15 Reason Why Agriculture is Important? Benefits and It's Role in Indian economy

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Importance of Agriculture: Agriculture is the main occupation in India. Two thirds of the population is directly or indirectly dependent on agriculture.

It is not just a means of livelihood but a way of life. It is the main source of food, fodder and fuel. It is the basis of economic development.
The productivity per hectare and per worker was very low during independence.
However, with the introduction of economic planning from 1950-51 and especially after 1962 with special emphasis on agricultural development, the previous trend of stable agriculture was completely changed.

  • The area of ​​agriculture is continuously increasing.
  • Significant increase has been recorded in food crops.
  • There was a steady increase in the yield per hectare during the plan period.

Importance of agriculture 

India is an agricultural country. 71% people live in villages and most of them are dependent on agriculture. Therefore, the development of agriculture gives a boost to the economy. The progress of industry, trade and transport is impossible without the progress of agriculture. The stability of prices also depends on agricultural development.

Agriculture is the backbone of our economy. Agriculture is not only important from an economic point of view, but it has a profound impact on our social, political and cultural life.

Although industries have been playing an important role in the Indian economy, the contribution of agriculture in the development of the Indian economy cannot be denied.

This can be measured and observed by the following facts and figures:

1. Agricultural Impact on National Income:

The contribution of agriculture towards GDP during the first two decades ranged from 48 to 60%. In the year 2001-2002, this contribution came down to only 26%.

2. Contribution to Government Budget:

From the First Five Year Plan, agriculture has been considered as the major revenue collection sector for both the central and state budgets. However, governments earn huge revenue from agriculture and its allied activities like cattle rearing, animal husbandry, poultry, fish farming etc. Indian Railways also earns a handsome revenue in the form of freight charges for agricultural products along with the state transport system, both semi-finished and abolished.

3. Agriculture provides food for the growing population

Due to extreme pressure from population labor surplus economies like India and rapid increase in demand for food, food production grows at a faster rate. The current level of food consumption in these countries is very low and with a small increase in per capita income, there has been a rapid increase in the demand for food (in other words it can be said that the income elasticity of demand for food in developing countries is too much).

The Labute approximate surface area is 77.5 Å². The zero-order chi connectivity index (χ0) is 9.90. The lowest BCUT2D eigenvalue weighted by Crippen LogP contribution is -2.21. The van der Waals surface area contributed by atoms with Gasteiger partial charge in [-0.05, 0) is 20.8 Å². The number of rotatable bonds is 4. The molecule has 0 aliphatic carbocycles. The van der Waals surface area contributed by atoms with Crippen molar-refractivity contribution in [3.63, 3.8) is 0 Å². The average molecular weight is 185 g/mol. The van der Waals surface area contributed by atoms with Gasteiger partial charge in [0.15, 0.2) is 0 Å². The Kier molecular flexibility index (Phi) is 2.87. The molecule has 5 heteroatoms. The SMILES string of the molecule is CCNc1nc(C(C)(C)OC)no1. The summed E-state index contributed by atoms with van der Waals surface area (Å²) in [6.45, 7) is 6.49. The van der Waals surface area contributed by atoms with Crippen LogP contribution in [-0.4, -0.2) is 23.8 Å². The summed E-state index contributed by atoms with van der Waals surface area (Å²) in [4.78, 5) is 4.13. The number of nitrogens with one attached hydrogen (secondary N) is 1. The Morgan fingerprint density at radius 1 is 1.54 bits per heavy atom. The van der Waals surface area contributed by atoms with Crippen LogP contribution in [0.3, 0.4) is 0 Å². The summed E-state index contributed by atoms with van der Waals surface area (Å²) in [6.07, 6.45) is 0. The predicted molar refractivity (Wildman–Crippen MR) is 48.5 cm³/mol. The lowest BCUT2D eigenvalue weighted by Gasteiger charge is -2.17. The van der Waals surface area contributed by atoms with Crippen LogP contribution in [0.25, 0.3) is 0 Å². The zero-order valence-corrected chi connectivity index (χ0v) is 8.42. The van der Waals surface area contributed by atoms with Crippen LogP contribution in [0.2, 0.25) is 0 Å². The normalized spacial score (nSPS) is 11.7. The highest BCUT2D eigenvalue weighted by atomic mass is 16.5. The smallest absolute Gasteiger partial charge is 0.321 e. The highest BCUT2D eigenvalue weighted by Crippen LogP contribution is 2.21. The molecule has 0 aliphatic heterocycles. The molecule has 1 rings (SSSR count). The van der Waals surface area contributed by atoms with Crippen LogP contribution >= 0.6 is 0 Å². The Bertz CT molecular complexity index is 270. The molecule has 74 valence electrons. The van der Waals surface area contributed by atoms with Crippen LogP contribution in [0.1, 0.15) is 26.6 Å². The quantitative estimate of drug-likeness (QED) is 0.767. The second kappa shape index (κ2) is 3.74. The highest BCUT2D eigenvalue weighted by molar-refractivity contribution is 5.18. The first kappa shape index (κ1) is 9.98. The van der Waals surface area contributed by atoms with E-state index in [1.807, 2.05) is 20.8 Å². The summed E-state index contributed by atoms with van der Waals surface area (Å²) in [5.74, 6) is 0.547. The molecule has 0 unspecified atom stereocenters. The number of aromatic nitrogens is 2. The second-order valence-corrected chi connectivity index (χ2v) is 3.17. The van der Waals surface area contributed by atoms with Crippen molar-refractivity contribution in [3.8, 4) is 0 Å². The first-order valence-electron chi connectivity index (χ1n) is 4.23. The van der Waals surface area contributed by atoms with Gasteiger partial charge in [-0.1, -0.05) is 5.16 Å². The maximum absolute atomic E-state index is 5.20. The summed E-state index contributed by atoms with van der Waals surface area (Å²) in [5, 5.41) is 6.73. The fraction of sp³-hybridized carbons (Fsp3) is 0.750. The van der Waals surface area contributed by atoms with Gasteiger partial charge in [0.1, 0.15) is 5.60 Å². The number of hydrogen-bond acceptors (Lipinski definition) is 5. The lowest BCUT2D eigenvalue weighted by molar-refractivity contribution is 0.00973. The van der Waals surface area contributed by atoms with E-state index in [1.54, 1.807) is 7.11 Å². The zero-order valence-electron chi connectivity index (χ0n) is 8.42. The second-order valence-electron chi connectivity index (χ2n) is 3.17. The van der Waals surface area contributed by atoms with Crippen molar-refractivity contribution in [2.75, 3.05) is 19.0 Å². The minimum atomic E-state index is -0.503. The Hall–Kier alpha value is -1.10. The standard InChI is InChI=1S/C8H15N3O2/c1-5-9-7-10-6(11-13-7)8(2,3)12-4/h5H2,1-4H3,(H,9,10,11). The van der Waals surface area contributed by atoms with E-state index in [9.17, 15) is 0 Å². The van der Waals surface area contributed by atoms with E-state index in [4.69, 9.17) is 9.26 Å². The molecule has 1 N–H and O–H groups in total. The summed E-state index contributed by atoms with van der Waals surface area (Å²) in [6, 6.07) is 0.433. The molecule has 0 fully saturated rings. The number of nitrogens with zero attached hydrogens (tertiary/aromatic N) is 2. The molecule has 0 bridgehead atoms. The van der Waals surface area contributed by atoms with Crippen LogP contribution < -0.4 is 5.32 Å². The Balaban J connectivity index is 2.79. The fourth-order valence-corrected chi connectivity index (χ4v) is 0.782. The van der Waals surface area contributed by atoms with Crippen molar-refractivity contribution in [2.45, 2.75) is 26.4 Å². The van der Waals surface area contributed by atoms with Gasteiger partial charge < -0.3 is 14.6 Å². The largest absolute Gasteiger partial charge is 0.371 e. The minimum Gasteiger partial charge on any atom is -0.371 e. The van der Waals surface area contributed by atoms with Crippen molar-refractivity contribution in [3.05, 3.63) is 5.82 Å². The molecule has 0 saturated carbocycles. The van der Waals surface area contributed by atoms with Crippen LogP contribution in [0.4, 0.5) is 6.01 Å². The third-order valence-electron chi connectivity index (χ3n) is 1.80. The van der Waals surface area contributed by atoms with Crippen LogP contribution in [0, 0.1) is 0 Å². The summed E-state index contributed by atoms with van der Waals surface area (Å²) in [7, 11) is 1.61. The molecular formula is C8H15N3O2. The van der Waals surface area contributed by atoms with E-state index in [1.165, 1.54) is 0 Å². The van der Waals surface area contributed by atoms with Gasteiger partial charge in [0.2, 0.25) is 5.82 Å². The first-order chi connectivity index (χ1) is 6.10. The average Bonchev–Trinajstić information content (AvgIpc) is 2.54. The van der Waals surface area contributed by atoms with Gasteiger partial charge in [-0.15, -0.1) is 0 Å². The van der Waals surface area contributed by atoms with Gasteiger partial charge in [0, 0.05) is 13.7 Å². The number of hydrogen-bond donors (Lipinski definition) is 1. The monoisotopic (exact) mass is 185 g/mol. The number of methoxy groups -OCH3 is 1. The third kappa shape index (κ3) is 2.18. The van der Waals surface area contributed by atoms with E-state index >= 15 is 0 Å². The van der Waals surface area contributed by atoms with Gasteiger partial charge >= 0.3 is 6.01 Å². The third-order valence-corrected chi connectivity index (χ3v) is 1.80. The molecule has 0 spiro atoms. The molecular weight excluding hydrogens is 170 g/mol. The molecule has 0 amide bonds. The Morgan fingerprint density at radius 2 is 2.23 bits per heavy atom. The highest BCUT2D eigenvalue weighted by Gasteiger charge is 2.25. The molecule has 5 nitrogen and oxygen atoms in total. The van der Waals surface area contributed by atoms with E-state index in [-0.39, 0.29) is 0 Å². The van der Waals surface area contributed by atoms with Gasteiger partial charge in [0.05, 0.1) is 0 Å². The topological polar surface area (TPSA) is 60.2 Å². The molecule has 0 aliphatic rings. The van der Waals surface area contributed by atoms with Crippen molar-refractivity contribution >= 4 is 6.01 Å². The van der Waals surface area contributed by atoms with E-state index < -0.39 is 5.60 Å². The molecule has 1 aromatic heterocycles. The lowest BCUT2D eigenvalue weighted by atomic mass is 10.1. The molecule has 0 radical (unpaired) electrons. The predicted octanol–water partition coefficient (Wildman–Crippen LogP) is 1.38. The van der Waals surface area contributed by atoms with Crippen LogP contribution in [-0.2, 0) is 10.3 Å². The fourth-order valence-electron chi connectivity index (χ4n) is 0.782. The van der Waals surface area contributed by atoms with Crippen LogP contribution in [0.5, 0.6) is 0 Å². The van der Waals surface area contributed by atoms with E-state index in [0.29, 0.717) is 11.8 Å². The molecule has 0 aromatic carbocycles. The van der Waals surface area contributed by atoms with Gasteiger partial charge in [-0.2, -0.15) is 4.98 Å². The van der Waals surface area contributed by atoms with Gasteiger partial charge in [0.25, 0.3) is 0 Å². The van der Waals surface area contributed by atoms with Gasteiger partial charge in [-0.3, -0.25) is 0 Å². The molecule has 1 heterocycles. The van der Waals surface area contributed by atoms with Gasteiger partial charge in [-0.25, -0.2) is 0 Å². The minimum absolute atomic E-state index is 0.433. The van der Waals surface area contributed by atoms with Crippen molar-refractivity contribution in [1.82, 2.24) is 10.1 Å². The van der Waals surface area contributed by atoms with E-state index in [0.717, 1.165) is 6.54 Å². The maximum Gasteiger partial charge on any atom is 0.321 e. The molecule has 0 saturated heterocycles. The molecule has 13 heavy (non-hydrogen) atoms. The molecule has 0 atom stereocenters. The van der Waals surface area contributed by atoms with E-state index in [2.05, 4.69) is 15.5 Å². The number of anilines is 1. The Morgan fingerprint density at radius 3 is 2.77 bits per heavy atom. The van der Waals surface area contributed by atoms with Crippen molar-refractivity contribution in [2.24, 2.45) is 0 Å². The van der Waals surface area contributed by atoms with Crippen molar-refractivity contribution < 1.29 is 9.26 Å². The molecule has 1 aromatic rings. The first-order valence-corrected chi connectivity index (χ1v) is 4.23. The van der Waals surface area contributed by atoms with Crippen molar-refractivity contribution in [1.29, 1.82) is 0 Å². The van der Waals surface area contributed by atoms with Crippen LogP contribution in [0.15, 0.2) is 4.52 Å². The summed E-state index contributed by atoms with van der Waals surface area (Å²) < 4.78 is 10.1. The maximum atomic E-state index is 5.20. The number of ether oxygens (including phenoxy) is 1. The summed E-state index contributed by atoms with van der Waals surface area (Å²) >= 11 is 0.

Therefore, unless agriculture is able to steadily increase the marketing of the food surplus, a crisis is bound to emerge. Many developing countries are passing through this phase and agriculture has been developed to meet the increasing food requirements for Ma.

4. Contribution to Capital Formation:

There is general agreement on requirement capital formation. Since agriculture is the largest industry in a developing country like India, it can play an important role in increasing the rate of capital formation. If it fails to do so, the whole process will jolt economic growth.

Read also: Importance of Food

The following policies are taken to extract surplus from agriculture:

Transfer of labor and capital from farm to non-farm activities.

The taxation of agriculture should be in such a way that the burden on agriculture exceeds the government services rendered to agriculture. Therefore, the generation of surplus from agriculture will ultimately depend on increasing agricultural productivity.

5. Supply of Raw Materials to Agro-based Industries:

Agriculture supplies raw materials to various agro-based industries such as sugar, jute, cotton textiles and vegetable industries. Food processing industries are likewise dependent on agriculture. Therefore the development of these industries is completely dependent on agriculture.

6. Market for Industrial Products:

Increase in rural purchasing power is essential for industrial development as two-thirds of the Indian population lives in villages. After the Green Revolution, the purchasing power of the big farmers increased due to their increased income and negligible tax burden.

7. Impact on Internal and External Trade and Commerce: